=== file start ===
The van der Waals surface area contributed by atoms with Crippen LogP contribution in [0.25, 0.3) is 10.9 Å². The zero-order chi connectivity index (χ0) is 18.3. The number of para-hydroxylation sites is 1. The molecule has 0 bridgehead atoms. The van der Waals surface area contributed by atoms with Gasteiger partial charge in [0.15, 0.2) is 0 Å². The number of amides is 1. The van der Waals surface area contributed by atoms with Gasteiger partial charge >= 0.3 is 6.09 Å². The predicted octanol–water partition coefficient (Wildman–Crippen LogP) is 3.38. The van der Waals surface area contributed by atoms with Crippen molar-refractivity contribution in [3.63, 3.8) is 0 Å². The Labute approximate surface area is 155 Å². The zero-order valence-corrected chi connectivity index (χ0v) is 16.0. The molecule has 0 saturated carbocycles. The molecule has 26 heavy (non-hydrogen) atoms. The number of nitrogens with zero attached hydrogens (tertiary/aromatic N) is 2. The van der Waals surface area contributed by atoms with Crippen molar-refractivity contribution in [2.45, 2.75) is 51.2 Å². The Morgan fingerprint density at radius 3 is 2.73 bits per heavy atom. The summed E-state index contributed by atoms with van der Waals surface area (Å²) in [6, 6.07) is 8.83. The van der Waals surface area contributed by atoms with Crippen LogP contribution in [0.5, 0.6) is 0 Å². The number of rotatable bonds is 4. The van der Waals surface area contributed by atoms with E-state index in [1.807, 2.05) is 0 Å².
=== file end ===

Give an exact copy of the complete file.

The van der Waals surface area contributed by atoms with Crippen LogP contribution in [0.25, 0.3) is 10.9 Å². The zero-order chi connectivity index (χ0) is 18.3. The number of para-hydroxylation sites is 1. The molecule has 0 bridgehead atoms. The van der Waals surface area contributed by atoms with Gasteiger partial charge in [0.15, 0.2) is 0 Å². The number of amides is 1. The van der Waals surface area contributed by atoms with Gasteiger partial charge >= 0.3 is 6.09 Å². The predicted octanol–water partition coefficient (Wildman–Crippen LogP) is 3.38. The van der Waals surface area contributed by atoms with Crippen molar-refractivity contribution in [3.63, 3.8) is 0 Å². The Labute approximate surface area is 155 Å². The zero-order valence-corrected chi connectivity index (χ0v) is 16.0. The molecule has 0 saturated carbocycles. The molecule has 26 heavy (non-hydrogen) atoms. The number of nitrogens with zero attached hydrogens (tertiary/aromatic N) is 2. The van der Waals surface area contributed by atoms with Crippen molar-refractivity contribution in [2.45, 2.75) is 51.2 Å². The Morgan fingerprint density at radius 3 is 2.73 bits per heavy atom. The summed E-state index contributed by atoms with van der Waals surface area (Å²) in [6, 6.07) is 8.83. The van der Waals surface area contributed by atoms with Crippen LogP contribution in [0.5, 0.6) is 0 Å². The number of rotatable bonds is 4. The van der Waals surface area contributed by atoms with E-state index in [1.807, 2.05) is 0 Å².